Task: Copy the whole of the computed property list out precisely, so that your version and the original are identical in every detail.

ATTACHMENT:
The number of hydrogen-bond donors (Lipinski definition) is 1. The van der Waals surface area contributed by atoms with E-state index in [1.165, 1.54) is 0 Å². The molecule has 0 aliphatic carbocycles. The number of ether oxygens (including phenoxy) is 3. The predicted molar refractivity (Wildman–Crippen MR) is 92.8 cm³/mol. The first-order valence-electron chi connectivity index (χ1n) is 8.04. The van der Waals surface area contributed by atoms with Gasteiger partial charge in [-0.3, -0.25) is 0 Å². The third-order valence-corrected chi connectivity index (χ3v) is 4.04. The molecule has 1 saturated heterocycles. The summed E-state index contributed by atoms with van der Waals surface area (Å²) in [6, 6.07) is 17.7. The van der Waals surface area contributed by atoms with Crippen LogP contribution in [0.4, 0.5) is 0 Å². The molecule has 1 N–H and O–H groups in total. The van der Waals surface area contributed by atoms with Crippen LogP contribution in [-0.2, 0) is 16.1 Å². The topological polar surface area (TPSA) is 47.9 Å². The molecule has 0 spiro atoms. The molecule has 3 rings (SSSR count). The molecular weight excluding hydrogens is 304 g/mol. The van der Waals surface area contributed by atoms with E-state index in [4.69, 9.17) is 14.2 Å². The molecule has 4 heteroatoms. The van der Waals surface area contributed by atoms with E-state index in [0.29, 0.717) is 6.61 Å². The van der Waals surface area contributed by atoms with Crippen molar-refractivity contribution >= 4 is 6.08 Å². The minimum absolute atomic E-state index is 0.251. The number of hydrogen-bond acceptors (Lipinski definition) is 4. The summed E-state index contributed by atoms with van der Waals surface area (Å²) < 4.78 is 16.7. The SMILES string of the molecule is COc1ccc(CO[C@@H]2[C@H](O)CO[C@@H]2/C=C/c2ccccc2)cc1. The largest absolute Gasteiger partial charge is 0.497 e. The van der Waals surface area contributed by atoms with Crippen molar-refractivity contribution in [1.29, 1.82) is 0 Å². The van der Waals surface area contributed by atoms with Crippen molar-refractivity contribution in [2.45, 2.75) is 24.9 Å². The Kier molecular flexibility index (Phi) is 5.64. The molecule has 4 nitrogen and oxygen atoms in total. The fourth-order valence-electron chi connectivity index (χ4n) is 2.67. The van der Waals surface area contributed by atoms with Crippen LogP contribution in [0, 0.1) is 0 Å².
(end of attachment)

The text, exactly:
The number of hydrogen-bond donors (Lipinski definition) is 1. The van der Waals surface area contributed by atoms with E-state index in [1.165, 1.54) is 0 Å². The molecule has 0 aliphatic carbocycles. The number of ether oxygens (including phenoxy) is 3. The predicted molar refractivity (Wildman–Crippen MR) is 92.8 cm³/mol. The first-order valence-electron chi connectivity index (χ1n) is 8.04. The van der Waals surface area contributed by atoms with Gasteiger partial charge in [-0.3, -0.25) is 0 Å². The third-order valence-corrected chi connectivity index (χ3v) is 4.04. The molecule has 1 saturated heterocycles. The summed E-state index contributed by atoms with van der Waals surface area (Å²) in [6, 6.07) is 17.7. The van der Waals surface area contributed by atoms with Crippen LogP contribution in [0.4, 0.5) is 0 Å². The molecule has 1 N–H and O–H groups in total. The van der Waals surface area contributed by atoms with Crippen LogP contribution in [-0.2, 0) is 16.1 Å². The topological polar surface area (TPSA) is 47.9 Å². The molecule has 0 spiro atoms. The molecule has 3 rings (SSSR count). The molecular weight excluding hydrogens is 304 g/mol. The van der Waals surface area contributed by atoms with E-state index in [4.69, 9.17) is 14.2 Å². The molecule has 4 heteroatoms. The van der Waals surface area contributed by atoms with E-state index in [0.29, 0.717) is 6.61 Å². The van der Waals surface area contributed by atoms with Crippen molar-refractivity contribution >= 4 is 6.08 Å². The minimum absolute atomic E-state index is 0.251. The number of hydrogen-bond acceptors (Lipinski definition) is 4. The summed E-state index contributed by atoms with van der Waals surface area (Å²) < 4.78 is 16.7. The SMILES string of the molecule is COc1ccc(CO[C@@H]2[C@H](O)CO[C@@H]2/C=C/c2ccccc2)cc1. The largest absolute Gasteiger partial charge is 0.497 e. The van der Waals surface area contributed by atoms with Crippen molar-refractivity contribution in [1.29, 1.82) is 0 Å². The van der Waals surface area contributed by atoms with Crippen molar-refractivity contribution in [2.45, 2.75) is 24.9 Å². The Kier molecular flexibility index (Phi) is 5.64. The molecule has 4 nitrogen and oxygen atoms in total. The fourth-order valence-electron chi connectivity index (χ4n) is 2.67. The van der Waals surface area contributed by atoms with Crippen LogP contribution in [0, 0.1) is 0 Å².